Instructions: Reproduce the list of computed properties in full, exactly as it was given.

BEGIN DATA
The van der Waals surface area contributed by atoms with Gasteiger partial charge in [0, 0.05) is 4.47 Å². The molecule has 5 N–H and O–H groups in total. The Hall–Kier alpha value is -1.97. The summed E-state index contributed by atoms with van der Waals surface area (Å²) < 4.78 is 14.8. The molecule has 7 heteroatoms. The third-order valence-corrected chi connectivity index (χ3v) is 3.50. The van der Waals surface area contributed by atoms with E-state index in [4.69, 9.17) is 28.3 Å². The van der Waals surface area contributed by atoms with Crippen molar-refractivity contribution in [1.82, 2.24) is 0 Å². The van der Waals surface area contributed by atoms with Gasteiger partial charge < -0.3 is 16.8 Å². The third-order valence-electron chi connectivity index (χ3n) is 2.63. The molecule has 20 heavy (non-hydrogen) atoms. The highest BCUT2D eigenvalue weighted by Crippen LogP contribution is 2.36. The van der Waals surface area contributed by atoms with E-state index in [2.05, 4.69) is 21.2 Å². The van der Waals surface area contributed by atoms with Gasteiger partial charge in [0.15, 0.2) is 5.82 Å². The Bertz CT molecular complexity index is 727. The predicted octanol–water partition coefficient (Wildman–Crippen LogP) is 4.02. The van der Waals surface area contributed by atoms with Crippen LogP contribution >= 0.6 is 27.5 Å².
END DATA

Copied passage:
The van der Waals surface area contributed by atoms with Gasteiger partial charge in [0, 0.05) is 4.47 Å². The molecule has 5 N–H and O–H groups in total. The Hall–Kier alpha value is -1.97. The summed E-state index contributed by atoms with van der Waals surface area (Å²) < 4.78 is 14.8. The molecule has 7 heteroatoms. The third-order valence-corrected chi connectivity index (χ3v) is 3.50. The van der Waals surface area contributed by atoms with E-state index in [4.69, 9.17) is 28.3 Å². The van der Waals surface area contributed by atoms with Crippen molar-refractivity contribution in [1.82, 2.24) is 0 Å². The van der Waals surface area contributed by atoms with Gasteiger partial charge < -0.3 is 16.8 Å². The third-order valence-electron chi connectivity index (χ3n) is 2.63. The molecule has 20 heavy (non-hydrogen) atoms. The highest BCUT2D eigenvalue weighted by Crippen LogP contribution is 2.36. The van der Waals surface area contributed by atoms with E-state index in [2.05, 4.69) is 21.2 Å². The van der Waals surface area contributed by atoms with Gasteiger partial charge in [0.15, 0.2) is 5.82 Å². The Bertz CT molecular complexity index is 727. The predicted octanol–water partition coefficient (Wildman–Crippen LogP) is 4.02. The van der Waals surface area contributed by atoms with Crippen LogP contribution >= 0.6 is 27.5 Å².